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LatinEdit

EtymologyEdit

From inīquus (unfair, unjust) +‎ -tas, from in- + aequus (equal).

PronunciationEdit

NounEdit

inīquitās f (genitive inīquitātis); third declension

  1. unfairness, inequality, unevenness
  2. injustice, inequity
  3. iniquity
    • 405 CE, Jerome, Vulgate Exodus.20.5:
      Nōn adōrābis ea, neque colēs: ego sum Dominus Deus tuus fortis, zēlōtēs, vīsitāns inīquitātem patrum in fīliōs, in tertiam et quārtam generātiōnem eōrum quī ōdērunt mē.
      Thou shalt not bow down thyself to them, nor serve them: for I the LORD thy God am a jealous God, visiting the iniquity of the fathers upon the children unto the third and fourth generation of them that hate me.
  4. crime

DeclensionEdit

Third-declension noun.

Case Singular Plural
Nominative inīquitās inīquitātēs
Genitive inīquitātis inīquitātum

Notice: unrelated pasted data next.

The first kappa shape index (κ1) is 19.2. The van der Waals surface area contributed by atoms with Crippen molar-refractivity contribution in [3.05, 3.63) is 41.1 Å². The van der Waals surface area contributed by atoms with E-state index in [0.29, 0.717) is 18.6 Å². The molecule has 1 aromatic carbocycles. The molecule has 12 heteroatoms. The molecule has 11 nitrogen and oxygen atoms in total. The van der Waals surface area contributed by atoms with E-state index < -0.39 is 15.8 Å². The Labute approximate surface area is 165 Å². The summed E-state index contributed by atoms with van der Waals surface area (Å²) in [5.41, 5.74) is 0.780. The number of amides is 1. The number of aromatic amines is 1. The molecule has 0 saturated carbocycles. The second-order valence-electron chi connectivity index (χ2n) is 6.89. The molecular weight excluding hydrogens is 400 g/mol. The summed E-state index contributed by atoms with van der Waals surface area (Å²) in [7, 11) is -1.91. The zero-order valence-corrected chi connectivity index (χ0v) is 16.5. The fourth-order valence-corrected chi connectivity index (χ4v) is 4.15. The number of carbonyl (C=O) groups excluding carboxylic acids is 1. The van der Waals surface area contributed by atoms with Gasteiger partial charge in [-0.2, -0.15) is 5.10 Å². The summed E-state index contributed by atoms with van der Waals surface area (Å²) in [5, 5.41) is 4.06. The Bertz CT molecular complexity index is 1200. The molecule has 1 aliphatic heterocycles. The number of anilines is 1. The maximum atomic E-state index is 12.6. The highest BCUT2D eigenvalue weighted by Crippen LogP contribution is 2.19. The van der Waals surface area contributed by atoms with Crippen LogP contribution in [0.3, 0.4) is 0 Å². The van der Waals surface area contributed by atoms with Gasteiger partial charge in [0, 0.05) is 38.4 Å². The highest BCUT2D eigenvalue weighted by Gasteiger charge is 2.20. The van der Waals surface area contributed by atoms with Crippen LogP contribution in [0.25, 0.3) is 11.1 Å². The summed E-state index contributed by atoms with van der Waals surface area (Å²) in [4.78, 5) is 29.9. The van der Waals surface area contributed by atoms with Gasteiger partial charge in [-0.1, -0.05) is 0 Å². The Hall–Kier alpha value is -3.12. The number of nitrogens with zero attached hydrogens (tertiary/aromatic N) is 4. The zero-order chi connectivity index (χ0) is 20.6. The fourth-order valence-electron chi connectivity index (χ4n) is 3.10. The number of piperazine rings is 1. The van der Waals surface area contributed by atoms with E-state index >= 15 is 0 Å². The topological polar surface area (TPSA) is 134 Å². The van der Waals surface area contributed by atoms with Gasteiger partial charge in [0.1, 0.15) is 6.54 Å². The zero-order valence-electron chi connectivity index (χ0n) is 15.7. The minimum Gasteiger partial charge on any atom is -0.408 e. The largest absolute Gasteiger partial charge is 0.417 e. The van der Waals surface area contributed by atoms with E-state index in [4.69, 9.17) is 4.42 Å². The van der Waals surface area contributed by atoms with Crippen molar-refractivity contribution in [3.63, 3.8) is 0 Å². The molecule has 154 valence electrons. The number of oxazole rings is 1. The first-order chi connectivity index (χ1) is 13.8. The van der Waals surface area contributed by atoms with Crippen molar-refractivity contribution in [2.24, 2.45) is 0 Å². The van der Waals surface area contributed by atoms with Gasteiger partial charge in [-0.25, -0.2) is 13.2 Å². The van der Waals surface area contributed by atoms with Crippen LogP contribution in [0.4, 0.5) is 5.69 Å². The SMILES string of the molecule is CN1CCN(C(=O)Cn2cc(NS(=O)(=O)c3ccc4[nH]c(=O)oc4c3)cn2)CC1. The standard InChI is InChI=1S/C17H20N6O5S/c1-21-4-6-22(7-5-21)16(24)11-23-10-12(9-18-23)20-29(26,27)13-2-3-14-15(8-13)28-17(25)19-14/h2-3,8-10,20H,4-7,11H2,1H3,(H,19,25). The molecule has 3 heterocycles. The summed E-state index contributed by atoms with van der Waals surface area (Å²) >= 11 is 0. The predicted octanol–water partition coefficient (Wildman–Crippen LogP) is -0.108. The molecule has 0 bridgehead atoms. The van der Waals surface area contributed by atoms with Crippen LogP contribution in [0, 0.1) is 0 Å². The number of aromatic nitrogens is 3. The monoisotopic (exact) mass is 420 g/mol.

Dative inīquitātī inīquitātibus
Accusative inīquitātem inīquitātēs
Ablative inīquitāte inīquitātibus
Vocative inīquitās inīquitātēs

DescendantsEdit

ReferencesEdit

  • iniquitas in Charlton T. Lewis and Charles Short (1879) A Latin Dictionary, Oxford: Clarendon Press
  • iniquitas in Charlton T. Lewis (1891) An Elementary Latin Dictionary, New York: Harper & Brothers
  • iniquitas in Gaffiot, Félix (1934) Dictionnaire Illustré Latin-Français, Hachette
  • Carl Meissner; Henry William Auden (1894) Latin Phrase-Book[1], London: Macmillan and Co.
    • under such unfavourable circumstances: in tanta rerum (temporum) iniquitate
    • to be severely tried by misfortune: multis iniquitatibus exerceri